Despite some controversies over recent green initiatives like low-traffic neighbourhoods and the decision to serve 100% plant-based meals at internal events, Oxford has been proactive in implementing measures to enhance its environmental sustainability.

What town in the UK has the most eco-friendly houses?

Norwich has the most eco-friendly homes in the UK, according to research provided by Rated People. The research calculated eco-home scores based on a set of 20 ‘eco-home criteria’, considering environmentally friendly features such as extra insulation, smart metres, electric car charging points and heat pumps, biomass boilers and electric cars.

Is it harder to sell an eco-friendly house?

Selling an eco-friendly house can be interesting to sell on the open market because although it has some very good positives, it may be seen as a learning curve by inexperienced eco home buyers which narrows the pool of potential buyers.


One of the positives of eco homes is that they are more energy-efficient and appeal to environmentally conscious buyers as they offer reduced monthly energy bills. 


But, this energy efficiency will probably come with a steep learning curve as eco-friendly houses tend to have their own insulation systems, window shutters and water conservation systems.


It gets even more complicated if your house has Passivhaus recognition as this will need to be maintained in order to retain its value and quality.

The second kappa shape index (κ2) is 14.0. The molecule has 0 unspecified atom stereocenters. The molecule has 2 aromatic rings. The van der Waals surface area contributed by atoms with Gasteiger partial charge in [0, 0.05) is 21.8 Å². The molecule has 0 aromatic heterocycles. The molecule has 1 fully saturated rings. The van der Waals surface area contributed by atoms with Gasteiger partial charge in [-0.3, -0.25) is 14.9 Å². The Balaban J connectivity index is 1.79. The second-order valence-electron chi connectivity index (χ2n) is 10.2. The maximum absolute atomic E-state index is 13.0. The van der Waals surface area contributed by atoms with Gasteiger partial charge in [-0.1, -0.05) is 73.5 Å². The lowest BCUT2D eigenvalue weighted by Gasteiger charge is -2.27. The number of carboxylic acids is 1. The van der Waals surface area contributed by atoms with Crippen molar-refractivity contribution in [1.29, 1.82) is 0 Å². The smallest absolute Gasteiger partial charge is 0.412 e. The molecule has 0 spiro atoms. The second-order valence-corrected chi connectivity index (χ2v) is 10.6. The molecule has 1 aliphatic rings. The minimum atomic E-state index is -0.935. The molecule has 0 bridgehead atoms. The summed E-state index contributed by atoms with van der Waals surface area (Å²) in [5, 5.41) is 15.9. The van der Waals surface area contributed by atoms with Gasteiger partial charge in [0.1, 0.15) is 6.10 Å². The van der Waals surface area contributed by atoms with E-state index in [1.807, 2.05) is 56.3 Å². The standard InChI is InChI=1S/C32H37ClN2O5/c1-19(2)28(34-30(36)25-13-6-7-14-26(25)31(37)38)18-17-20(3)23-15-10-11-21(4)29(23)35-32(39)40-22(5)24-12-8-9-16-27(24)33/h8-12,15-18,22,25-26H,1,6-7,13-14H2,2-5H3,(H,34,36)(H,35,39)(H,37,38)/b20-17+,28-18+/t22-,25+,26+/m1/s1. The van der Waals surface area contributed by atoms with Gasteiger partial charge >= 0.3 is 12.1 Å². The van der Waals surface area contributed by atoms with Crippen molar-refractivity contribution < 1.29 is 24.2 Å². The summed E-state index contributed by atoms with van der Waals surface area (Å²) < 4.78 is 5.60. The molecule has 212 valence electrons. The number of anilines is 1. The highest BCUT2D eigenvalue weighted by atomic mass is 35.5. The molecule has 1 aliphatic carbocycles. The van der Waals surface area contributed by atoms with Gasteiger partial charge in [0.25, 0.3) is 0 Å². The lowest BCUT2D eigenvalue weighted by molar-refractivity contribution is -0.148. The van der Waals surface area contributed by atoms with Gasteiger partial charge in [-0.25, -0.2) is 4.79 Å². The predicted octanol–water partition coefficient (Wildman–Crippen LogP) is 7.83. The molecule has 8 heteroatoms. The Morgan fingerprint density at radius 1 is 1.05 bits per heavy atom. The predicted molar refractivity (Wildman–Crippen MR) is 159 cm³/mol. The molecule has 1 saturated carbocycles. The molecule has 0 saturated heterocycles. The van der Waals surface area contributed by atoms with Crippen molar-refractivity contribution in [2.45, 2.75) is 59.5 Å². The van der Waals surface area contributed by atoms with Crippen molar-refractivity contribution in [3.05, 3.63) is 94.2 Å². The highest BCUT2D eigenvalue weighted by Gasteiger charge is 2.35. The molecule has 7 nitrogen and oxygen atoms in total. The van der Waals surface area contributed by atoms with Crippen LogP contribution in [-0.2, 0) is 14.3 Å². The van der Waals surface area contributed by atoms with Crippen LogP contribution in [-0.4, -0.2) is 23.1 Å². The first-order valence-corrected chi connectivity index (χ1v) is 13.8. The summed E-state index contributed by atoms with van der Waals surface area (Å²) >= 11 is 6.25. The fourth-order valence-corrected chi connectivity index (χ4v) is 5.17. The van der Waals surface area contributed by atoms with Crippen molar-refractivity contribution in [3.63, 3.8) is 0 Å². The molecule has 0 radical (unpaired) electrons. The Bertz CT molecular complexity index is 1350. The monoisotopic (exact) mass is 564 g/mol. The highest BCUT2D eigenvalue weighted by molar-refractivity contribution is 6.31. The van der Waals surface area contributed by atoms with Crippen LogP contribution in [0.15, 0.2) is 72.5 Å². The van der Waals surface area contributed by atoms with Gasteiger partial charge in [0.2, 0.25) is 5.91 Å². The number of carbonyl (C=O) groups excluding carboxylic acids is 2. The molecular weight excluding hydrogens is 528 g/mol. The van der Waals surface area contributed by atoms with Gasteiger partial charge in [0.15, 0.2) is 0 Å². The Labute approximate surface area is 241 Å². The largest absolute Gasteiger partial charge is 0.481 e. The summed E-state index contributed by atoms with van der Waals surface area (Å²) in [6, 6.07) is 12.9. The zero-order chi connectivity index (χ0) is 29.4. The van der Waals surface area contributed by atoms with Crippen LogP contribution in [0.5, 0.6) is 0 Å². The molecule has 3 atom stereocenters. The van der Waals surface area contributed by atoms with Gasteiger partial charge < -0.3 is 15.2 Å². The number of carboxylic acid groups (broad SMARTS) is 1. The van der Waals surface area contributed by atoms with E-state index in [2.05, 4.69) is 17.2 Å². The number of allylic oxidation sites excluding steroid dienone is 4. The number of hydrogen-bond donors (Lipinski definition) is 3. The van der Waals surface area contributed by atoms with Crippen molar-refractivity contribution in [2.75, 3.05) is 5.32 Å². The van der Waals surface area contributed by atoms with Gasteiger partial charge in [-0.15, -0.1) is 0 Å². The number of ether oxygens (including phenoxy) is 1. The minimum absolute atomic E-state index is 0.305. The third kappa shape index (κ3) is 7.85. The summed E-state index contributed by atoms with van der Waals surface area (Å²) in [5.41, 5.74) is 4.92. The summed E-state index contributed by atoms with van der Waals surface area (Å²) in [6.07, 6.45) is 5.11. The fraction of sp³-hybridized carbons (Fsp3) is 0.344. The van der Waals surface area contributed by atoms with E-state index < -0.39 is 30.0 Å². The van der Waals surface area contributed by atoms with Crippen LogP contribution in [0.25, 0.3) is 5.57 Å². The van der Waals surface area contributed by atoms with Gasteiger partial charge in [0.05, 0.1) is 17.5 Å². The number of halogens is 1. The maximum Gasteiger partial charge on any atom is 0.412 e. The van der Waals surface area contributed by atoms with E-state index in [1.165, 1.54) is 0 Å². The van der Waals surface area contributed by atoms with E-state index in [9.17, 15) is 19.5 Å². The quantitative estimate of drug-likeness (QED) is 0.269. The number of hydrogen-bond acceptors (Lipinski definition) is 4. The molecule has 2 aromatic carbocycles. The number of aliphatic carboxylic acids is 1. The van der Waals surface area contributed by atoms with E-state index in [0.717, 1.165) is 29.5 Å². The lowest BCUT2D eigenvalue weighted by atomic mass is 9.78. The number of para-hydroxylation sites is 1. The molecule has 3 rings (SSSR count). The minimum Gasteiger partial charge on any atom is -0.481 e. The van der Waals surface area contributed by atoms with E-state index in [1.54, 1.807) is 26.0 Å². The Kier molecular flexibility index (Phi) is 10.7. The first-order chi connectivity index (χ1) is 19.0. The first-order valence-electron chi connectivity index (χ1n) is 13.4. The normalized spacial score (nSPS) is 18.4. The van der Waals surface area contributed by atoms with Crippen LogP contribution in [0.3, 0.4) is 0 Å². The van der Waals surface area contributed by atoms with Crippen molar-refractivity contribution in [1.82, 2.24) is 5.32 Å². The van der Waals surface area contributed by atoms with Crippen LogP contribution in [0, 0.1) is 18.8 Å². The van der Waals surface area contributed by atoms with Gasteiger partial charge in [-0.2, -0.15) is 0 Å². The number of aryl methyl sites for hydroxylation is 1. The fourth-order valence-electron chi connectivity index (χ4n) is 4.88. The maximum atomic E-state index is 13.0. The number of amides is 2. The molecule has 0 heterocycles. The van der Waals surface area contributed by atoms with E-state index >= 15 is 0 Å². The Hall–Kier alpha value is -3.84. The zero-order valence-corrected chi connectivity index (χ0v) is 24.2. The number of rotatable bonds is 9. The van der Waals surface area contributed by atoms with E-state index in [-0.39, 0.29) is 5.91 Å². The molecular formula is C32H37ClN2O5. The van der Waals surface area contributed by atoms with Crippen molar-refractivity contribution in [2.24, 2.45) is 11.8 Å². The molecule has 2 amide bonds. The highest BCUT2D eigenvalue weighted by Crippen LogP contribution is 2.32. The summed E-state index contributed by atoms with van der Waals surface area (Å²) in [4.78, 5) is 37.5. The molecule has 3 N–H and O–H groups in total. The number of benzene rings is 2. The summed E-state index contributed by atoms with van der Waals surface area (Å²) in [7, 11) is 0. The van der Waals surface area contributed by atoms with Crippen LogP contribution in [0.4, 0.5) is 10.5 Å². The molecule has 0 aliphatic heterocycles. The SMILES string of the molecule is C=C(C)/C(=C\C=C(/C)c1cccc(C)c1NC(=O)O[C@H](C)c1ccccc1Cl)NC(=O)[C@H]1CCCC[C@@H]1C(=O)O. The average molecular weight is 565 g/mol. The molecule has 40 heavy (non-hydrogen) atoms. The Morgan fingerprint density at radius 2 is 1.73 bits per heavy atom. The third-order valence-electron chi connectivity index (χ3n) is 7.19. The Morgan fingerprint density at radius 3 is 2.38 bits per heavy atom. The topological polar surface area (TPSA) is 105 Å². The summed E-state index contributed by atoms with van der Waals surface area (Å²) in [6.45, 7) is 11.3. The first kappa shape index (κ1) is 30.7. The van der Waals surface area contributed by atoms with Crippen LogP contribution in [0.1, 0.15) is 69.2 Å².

What are the main differences between eco housing and normal housing?

The main difference between eco housing and normal housing is that eco friendly housing and their sustainable features are 25% or more expensive than traditional homes, but buyers will take into account the fact they are making an investment into the future and environment. 


Eco housing tends to be more energy efficient, resulting in lower utility bills which is a significant selling point for cost-conscious potential buyers, especially as normal housing may lack the energy efficiency features of an eco home and will result in higher long-term utility costs for buyers. 


Sustainable properties appeal to people looking to prioritise sustainable living and reducing their ecological footprint, which unsurprisingly, has become a top demand amongst buyers on the open market within the last decade.